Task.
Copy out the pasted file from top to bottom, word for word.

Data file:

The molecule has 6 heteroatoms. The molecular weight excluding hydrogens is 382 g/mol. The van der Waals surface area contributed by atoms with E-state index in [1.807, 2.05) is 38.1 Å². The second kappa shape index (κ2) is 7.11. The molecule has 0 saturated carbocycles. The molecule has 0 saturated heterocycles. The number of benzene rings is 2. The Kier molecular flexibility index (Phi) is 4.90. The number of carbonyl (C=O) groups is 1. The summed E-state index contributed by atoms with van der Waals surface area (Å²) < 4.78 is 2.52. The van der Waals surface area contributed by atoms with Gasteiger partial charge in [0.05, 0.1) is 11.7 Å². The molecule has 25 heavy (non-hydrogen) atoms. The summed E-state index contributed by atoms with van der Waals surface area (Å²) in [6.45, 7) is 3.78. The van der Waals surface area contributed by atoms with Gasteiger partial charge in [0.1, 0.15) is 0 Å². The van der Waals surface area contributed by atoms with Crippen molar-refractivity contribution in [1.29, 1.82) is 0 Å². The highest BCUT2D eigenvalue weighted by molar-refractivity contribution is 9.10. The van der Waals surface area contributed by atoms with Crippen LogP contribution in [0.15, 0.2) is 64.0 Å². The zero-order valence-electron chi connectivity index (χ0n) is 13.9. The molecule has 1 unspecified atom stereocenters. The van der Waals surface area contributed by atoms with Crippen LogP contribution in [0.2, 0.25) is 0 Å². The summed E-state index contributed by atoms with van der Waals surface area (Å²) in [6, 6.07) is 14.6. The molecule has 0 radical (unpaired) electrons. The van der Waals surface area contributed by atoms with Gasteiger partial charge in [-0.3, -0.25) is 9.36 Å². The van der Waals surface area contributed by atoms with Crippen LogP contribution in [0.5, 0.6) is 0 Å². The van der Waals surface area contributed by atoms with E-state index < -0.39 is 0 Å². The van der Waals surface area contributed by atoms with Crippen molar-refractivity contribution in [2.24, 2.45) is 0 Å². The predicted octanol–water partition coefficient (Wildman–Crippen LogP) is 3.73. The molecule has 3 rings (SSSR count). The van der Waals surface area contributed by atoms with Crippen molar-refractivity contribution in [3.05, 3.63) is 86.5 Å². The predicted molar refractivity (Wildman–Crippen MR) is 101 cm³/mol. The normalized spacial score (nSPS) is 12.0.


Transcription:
The molecule has 6 heteroatoms. The molecular weight excluding hydrogens is 382 g/mol. The van der Waals surface area contributed by atoms with E-state index in [1.807, 2.05) is 38.1 Å². The second kappa shape index (κ2) is 7.11. The molecule has 0 saturated carbocycles. The molecule has 0 saturated heterocycles. The number of benzene rings is 2. The Kier molecular flexibility index (Phi) is 4.90. The number of carbonyl (C=O) groups is 1. The summed E-state index contributed by atoms with van der Waals surface area (Å²) < 4.78 is 2.52. The van der Waals surface area contributed by atoms with Gasteiger partial charge in [0.05, 0.1) is 11.7 Å². The molecule has 25 heavy (non-hydrogen) atoms. The summed E-state index contributed by atoms with van der Waals surface area (Å²) in [6.45, 7) is 3.78. The van der Waals surface area contributed by atoms with Gasteiger partial charge in [0.1, 0.15) is 0 Å². The van der Waals surface area contributed by atoms with Crippen molar-refractivity contribution in [1.29, 1.82) is 0 Å². The highest BCUT2D eigenvalue weighted by molar-refractivity contribution is 9.10. The van der Waals surface area contributed by atoms with Crippen LogP contribution in [0.15, 0.2) is 64.0 Å². The zero-order valence-electron chi connectivity index (χ0n) is 13.9. The molecule has 1 unspecified atom stereocenters. The van der Waals surface area contributed by atoms with Crippen LogP contribution in [0.2, 0.25) is 0 Å². The summed E-state index contributed by atoms with van der Waals surface area (Å²) in [6, 6.07) is 14.6. The molecule has 0 radical (unpaired) electrons. The van der Waals surface area contributed by atoms with Gasteiger partial charge in [-0.3, -0.25) is 9.36 Å². The van der Waals surface area contributed by atoms with Crippen LogP contribution in [0.5, 0.6) is 0 Å². The van der Waals surface area contributed by atoms with E-state index < -0.39 is 0 Å². The van der Waals surface area contributed by atoms with Crippen molar-refractivity contribution in [2.24, 2.45) is 0 Å². The predicted octanol–water partition coefficient (Wildman–Crippen LogP) is 3.73. The molecule has 3 rings (SSSR count). The van der Waals surface area contributed by atoms with Crippen molar-refractivity contribution in [3.05, 3.63) is 86.5 Å². The predicted molar refractivity (Wildman–Crippen MR) is 101 cm³/mol. The normalized spacial score (nSPS) is 12.0.